Katherine Pawelczak, Pamela VanderVere-Carozza, Matthew Jordon, Navnath Gavande, John Turchi

Abstract B020: Targeting the DNA damage response sensor Replication Protein A for first in class cancer therapy

  • Cancer Research
  • Oncology

Abstract The DNA Damage Response (DDR) is a DNA repair and cell signaling pathway crucial in maintaining genomic stability. The most successful DDR targeted therapies inhibit the DNA damage sensor, PARP, a protein that recognizes single strand DNA (ssDNA) breaks as well as other DNA secondary structures induced by single strand gaps that can initiate chromosome instability and cell death. Building on the initial clinical success of PARP inhibitors, development of DDR targeted therapeutics has become increasingly popular with the majority of new agents targeting protein kinases downstream of the DNA damage sensors. The clinical outcomes with these therapeutics have not met expectations and thus a new approach to targeting the DDR pathway is needed. NERx Biosciences has developed a novel strategy of targeting the DDR by intervening upstream of the DDR kinases and targeting specific DDR sensors. The human ssDNA binding protein, replication protein A (RPA), is a critical sensor for the DDR, serving to sense ssDNA at replication forks that arise from replication stress (RS) and is a novel target for cancer therapy. We have discovered, developed, and characterized a novel small molecule RPA inhibitor (RPAi) NERx-329 that blocks the RPA-DNA interaction and elicits a state of chemical RPA exhaustion that results in in vivo anticancer activity. Chemical optimization enabled in vitro and in vivo analyses to elucidate mechanism of action, cellular engagement, and therapeutic activity of RPA-targeted agents. Biochemical reconstitution of the ATR signaling pathway shows that NERx-329 disrupts ATR kinase activity, further suggesting a novel mechanism of action driven by RPA inhibition induced replication catastrophe. NERx-329 elicits single agent in vitro anticancer activity across a broad spectrum of cancers and the cellular response suggests existence of a threshold before chemical RPA exhaustion induces cell death. In vivo analysis reveals activity in a series of lung and ovarian PDX models of human cancer. Single agent activity results in a tumor growth delay, which can be enhanced in combination therapy with DDR inhibitors as well as traditional DNA damaging cancer therapeutics. Data demonstrate that tumor growth observed in vivo is a function of NERx329 bioavailability and not development of a specific resistance mechanism. In addition, specific genetic predictors of RPAi sensitivity have been identified and results demonstrate specific genetic alterations increase RPAi activity in vitro and in vivo. NERx-329 represents the first clinically viable agent to target the DDR pathway by disrupting the RPA-DNA interaction and holds potential for significant impact in cancer treatment. This is supported by data from a retrospective clinical assessment of RPA expression to assess treatment outcomes in lung cancer patients, revealing that high RPA expression is a negative prognostic biomarker correlating with worse overall patient survival. NERx 329 offers a novel therapeutic approach for these cancers that are not effectively treated with existing therapeutics. Citation Format: Katherine Pawelczak, Pamela VanderVere-Carozza, Matthew Jordon, Navnath Gavande, John Turchi. Targeting the DNA damage response sensor Replication Protein A for first in class cancer therapy [abstract]. In: Proceedings of the AACR Special Conference in Cancer Research: DNA Damage Repair: From Basic Science to Future Clinical Application; 2024 Jan 9-11; Washington, DC. Philadelphia (PA): AACR; Cancer Res 2024;84(1 Suppl):Abstract nr B020.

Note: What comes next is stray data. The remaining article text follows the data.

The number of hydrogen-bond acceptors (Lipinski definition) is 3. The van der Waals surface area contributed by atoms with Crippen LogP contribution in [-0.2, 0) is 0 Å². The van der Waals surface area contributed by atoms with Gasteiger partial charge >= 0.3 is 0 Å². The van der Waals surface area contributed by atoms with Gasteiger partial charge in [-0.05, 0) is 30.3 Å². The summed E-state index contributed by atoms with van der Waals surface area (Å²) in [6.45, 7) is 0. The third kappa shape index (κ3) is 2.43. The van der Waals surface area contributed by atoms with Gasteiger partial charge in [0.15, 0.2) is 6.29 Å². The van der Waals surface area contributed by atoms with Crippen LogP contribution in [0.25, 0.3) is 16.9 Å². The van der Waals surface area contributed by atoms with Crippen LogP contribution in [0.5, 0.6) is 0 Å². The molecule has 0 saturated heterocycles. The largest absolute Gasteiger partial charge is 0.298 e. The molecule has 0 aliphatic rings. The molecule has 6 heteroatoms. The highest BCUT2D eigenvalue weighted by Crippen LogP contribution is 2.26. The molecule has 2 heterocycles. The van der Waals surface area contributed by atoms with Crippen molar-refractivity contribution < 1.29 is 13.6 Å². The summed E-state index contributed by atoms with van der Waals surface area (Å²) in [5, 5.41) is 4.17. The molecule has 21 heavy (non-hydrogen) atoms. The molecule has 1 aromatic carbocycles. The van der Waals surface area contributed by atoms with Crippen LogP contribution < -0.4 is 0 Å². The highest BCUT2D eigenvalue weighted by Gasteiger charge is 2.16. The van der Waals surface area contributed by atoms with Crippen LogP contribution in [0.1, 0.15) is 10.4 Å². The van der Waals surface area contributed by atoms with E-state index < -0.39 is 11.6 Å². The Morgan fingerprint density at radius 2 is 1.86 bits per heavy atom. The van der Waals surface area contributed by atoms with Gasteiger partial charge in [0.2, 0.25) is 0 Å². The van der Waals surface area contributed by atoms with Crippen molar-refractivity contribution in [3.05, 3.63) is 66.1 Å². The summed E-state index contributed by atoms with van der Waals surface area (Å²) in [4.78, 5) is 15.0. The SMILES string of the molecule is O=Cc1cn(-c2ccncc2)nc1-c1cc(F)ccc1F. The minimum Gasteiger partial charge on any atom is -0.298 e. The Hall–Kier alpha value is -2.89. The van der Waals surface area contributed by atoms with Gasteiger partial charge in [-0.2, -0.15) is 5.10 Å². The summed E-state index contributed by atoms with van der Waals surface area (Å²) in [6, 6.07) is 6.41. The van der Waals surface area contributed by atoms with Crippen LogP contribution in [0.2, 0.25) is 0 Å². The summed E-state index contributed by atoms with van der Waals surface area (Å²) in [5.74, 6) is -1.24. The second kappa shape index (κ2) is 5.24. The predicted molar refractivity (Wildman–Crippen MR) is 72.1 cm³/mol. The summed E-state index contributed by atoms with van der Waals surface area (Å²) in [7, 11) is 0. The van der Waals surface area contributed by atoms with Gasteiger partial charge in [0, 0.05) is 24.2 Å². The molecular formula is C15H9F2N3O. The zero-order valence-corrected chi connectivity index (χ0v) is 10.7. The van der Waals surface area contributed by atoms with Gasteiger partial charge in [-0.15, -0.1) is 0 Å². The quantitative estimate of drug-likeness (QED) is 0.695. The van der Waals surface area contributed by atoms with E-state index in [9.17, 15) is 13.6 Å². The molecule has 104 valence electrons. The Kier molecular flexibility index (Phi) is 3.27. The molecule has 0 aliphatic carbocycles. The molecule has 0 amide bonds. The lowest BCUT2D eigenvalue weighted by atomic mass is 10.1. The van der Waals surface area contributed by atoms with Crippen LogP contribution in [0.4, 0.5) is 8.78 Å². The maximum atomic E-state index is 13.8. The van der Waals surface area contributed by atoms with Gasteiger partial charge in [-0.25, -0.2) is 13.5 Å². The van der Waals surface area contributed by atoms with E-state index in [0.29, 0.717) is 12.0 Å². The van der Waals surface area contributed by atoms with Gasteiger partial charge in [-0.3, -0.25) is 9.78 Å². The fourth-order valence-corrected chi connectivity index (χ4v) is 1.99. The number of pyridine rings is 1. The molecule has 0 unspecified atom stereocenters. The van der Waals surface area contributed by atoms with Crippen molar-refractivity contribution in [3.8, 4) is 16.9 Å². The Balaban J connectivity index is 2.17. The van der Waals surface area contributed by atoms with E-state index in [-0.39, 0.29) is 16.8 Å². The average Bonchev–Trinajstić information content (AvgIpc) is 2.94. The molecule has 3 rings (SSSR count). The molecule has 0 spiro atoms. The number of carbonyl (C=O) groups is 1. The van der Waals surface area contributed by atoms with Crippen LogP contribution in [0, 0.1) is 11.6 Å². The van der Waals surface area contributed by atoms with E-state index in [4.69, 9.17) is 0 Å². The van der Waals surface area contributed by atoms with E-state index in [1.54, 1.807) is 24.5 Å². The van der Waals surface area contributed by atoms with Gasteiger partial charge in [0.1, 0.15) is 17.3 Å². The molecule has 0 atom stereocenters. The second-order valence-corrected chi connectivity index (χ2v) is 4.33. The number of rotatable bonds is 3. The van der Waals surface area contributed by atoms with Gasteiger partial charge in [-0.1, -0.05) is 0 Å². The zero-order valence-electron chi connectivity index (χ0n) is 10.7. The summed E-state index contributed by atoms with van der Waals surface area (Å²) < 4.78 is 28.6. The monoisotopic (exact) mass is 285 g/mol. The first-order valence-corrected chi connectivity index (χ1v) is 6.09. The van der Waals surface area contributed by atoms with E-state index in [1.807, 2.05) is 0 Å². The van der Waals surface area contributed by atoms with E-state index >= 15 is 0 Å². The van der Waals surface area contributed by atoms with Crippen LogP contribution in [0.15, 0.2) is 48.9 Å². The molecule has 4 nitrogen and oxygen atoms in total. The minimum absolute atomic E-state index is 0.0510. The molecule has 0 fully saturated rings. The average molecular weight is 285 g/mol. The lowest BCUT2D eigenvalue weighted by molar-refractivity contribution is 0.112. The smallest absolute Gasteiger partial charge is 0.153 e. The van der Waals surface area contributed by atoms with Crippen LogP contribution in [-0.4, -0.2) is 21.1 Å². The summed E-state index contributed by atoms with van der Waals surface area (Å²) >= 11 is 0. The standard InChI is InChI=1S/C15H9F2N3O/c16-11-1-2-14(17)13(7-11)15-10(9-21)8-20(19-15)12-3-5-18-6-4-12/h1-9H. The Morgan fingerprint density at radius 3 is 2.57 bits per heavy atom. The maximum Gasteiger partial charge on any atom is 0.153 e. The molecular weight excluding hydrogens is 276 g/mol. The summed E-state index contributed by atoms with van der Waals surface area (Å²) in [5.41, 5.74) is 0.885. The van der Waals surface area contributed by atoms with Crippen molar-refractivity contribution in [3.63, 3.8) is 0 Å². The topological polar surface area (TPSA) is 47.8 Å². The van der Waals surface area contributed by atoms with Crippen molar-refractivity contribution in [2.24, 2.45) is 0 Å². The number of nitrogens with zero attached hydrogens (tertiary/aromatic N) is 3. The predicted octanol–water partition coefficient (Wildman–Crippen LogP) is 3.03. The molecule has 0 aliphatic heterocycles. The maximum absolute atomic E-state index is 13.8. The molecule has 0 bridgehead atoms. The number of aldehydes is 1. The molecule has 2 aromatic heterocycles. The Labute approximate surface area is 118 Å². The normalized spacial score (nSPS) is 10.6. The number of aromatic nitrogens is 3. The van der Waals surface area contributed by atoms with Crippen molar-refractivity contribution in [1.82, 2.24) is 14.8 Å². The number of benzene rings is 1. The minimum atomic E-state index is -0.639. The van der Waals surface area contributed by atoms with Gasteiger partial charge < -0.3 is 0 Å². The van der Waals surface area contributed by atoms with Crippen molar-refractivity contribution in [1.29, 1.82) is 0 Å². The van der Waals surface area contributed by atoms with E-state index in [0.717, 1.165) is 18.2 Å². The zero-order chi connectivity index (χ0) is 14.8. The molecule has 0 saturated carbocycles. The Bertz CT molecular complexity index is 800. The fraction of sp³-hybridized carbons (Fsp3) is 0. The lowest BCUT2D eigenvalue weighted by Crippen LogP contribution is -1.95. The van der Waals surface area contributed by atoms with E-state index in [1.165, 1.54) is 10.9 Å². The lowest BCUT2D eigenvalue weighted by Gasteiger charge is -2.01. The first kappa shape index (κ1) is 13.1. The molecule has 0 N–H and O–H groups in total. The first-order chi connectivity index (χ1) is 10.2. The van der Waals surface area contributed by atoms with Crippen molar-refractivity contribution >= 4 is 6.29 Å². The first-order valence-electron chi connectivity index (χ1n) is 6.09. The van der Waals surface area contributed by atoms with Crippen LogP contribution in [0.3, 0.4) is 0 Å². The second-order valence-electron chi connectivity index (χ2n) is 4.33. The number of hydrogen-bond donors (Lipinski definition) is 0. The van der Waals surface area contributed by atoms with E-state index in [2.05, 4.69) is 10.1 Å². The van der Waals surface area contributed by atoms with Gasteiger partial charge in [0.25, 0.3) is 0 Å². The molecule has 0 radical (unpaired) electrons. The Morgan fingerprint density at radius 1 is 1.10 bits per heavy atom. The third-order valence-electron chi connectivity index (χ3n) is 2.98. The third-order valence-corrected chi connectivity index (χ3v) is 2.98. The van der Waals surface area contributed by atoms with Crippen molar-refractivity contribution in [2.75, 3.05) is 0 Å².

Need a simple solution for managing your BibTeX entries? Explore CiteDrive!

  • Web-based, modern reference management
  • Collaborate and share with fellow researchers
  • Integration with Overleaf
  • Comprehensive BibTeX/BibLaTeX support
  • Save articles and websites directly from your browser
  • Search for new articles from a database of tens of millions of references
Try out CiteDrive

More from our Archive